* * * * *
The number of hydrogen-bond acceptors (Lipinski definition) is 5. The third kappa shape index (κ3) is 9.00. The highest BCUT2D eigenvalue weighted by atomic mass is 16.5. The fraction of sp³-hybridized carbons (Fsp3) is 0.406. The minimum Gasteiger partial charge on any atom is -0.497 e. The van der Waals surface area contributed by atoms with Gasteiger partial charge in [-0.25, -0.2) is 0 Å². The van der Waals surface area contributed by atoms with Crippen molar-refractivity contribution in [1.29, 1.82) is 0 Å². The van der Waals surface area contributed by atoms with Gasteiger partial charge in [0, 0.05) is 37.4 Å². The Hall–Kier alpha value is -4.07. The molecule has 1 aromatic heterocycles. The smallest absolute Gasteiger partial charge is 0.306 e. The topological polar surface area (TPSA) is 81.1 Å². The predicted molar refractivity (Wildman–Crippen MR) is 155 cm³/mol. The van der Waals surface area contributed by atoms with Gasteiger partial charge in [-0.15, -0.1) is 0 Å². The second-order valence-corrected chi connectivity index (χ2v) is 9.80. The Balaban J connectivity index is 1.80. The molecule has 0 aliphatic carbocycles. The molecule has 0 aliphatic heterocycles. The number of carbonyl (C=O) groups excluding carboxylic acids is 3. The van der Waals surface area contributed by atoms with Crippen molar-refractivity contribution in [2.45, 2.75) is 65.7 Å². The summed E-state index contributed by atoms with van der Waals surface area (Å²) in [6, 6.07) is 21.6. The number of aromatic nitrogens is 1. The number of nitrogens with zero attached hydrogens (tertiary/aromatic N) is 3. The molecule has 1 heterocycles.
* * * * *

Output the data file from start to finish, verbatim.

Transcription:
The number of hydrogen-bond acceptors (Lipinski definition) is 5. The third kappa shape index (κ3) is 9.00. The highest BCUT2D eigenvalue weighted by atomic mass is 16.5. The fraction of sp³-hybridized carbons (Fsp3) is 0.406. The minimum Gasteiger partial charge on any atom is -0.497 e. The van der Waals surface area contributed by atoms with Gasteiger partial charge in [-0.25, -0.2) is 0 Å². The van der Waals surface area contributed by atoms with Crippen molar-refractivity contribution in [1.29, 1.82) is 0 Å². The van der Waals surface area contributed by atoms with Gasteiger partial charge in [0, 0.05) is 37.4 Å². The Hall–Kier alpha value is -4.07. The molecule has 1 aromatic heterocycles. The smallest absolute Gasteiger partial charge is 0.306 e. The topological polar surface area (TPSA) is 81.1 Å². The predicted molar refractivity (Wildman–Crippen MR) is 155 cm³/mol. The van der Waals surface area contributed by atoms with Gasteiger partial charge in [-0.15, -0.1) is 0 Å². The second-order valence-corrected chi connectivity index (χ2v) is 9.80. The Balaban J connectivity index is 1.80. The molecule has 0 aliphatic carbocycles. The molecule has 0 aliphatic heterocycles. The number of carbonyl (C=O) groups excluding carboxylic acids is 3. The van der Waals surface area contributed by atoms with Crippen molar-refractivity contribution in [2.45, 2.75) is 65.7 Å². The summed E-state index contributed by atoms with van der Waals surface area (Å²) in [6, 6.07) is 21.6. The number of aromatic nitrogens is 1. The number of nitrogens with zero attached hydrogens (tertiary/aromatic N) is 3. The molecule has 1 heterocycles.